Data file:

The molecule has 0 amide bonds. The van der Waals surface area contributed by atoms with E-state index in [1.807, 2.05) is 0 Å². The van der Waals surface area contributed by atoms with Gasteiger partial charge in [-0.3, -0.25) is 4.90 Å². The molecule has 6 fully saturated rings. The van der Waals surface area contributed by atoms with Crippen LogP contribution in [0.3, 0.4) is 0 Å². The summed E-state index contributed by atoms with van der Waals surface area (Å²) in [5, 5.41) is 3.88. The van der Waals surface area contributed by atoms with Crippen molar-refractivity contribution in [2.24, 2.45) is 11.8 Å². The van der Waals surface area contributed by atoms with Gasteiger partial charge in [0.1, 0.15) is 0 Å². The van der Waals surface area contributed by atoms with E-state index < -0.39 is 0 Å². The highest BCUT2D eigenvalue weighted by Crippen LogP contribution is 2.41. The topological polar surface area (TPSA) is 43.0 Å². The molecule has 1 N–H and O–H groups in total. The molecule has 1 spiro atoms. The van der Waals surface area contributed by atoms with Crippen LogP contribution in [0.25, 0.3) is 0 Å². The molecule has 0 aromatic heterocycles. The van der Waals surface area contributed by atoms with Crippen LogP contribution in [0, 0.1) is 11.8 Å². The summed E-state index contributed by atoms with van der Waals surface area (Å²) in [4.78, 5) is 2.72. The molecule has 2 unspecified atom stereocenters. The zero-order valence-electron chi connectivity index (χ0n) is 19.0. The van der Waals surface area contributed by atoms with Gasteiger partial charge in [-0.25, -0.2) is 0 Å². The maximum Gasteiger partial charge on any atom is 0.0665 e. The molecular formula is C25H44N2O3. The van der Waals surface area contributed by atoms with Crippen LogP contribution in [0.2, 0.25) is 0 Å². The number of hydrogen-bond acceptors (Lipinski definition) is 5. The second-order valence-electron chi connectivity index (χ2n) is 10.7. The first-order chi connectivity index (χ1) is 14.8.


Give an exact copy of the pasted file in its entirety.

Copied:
The molecule has 0 amide bonds. The van der Waals surface area contributed by atoms with E-state index in [1.807, 2.05) is 0 Å². The van der Waals surface area contributed by atoms with Gasteiger partial charge in [-0.3, -0.25) is 4.90 Å². The molecule has 6 fully saturated rings. The van der Waals surface area contributed by atoms with Crippen LogP contribution in [0.3, 0.4) is 0 Å². The summed E-state index contributed by atoms with van der Waals surface area (Å²) in [5, 5.41) is 3.88. The van der Waals surface area contributed by atoms with Crippen molar-refractivity contribution in [2.24, 2.45) is 11.8 Å². The van der Waals surface area contributed by atoms with Gasteiger partial charge in [0.1, 0.15) is 0 Å². The van der Waals surface area contributed by atoms with E-state index < -0.39 is 0 Å². The highest BCUT2D eigenvalue weighted by Crippen LogP contribution is 2.41. The topological polar surface area (TPSA) is 43.0 Å². The molecule has 1 N–H and O–H groups in total. The molecule has 1 spiro atoms. The van der Waals surface area contributed by atoms with Crippen LogP contribution in [0.25, 0.3) is 0 Å². The molecule has 0 aromatic heterocycles. The van der Waals surface area contributed by atoms with Crippen LogP contribution in [0, 0.1) is 11.8 Å². The summed E-state index contributed by atoms with van der Waals surface area (Å²) in [4.78, 5) is 2.72. The molecule has 2 unspecified atom stereocenters. The zero-order valence-electron chi connectivity index (χ0n) is 19.0. The van der Waals surface area contributed by atoms with Gasteiger partial charge in [-0.25, -0.2) is 0 Å². The maximum Gasteiger partial charge on any atom is 0.0665 e. The molecular formula is C25H44N2O3. The van der Waals surface area contributed by atoms with Crippen LogP contribution in [0.2, 0.25) is 0 Å². The number of hydrogen-bond acceptors (Lipinski definition) is 5. The second-order valence-electron chi connectivity index (χ2n) is 10.7. The first-order chi connectivity index (χ1) is 14.8.